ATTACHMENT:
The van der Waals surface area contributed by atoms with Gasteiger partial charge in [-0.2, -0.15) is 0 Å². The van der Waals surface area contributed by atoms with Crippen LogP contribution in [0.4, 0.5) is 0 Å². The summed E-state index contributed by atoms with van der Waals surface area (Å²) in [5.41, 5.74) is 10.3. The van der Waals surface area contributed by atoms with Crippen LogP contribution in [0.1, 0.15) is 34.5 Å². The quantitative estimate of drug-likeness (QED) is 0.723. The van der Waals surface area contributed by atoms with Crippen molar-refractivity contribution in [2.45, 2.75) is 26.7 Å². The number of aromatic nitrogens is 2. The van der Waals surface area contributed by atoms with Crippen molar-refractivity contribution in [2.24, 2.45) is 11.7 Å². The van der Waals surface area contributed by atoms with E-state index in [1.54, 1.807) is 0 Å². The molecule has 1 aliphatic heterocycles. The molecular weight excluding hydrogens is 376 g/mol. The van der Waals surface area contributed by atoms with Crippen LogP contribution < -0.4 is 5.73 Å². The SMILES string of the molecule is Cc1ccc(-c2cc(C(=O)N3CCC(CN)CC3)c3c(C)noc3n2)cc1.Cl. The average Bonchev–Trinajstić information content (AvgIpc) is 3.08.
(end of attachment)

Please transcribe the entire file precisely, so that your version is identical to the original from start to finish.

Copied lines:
The van der Waals surface area contributed by atoms with Gasteiger partial charge in [-0.2, -0.15) is 0 Å². The van der Waals surface area contributed by atoms with Crippen LogP contribution in [0.4, 0.5) is 0 Å². The summed E-state index contributed by atoms with van der Waals surface area (Å²) in [5.41, 5.74) is 10.3. The van der Waals surface area contributed by atoms with Crippen LogP contribution in [0.1, 0.15) is 34.5 Å². The quantitative estimate of drug-likeness (QED) is 0.723. The van der Waals surface area contributed by atoms with Crippen molar-refractivity contribution in [2.45, 2.75) is 26.7 Å². The number of aromatic nitrogens is 2. The van der Waals surface area contributed by atoms with Crippen molar-refractivity contribution in [2.24, 2.45) is 11.7 Å². The van der Waals surface area contributed by atoms with E-state index in [1.54, 1.807) is 0 Å². The molecule has 1 aliphatic heterocycles. The molecular weight excluding hydrogens is 376 g/mol. The van der Waals surface area contributed by atoms with Crippen LogP contribution < -0.4 is 5.73 Å². The SMILES string of the molecule is Cc1ccc(-c2cc(C(=O)N3CCC(CN)CC3)c3c(C)noc3n2)cc1.Cl. The average Bonchev–Trinajstić information content (AvgIpc) is 3.08.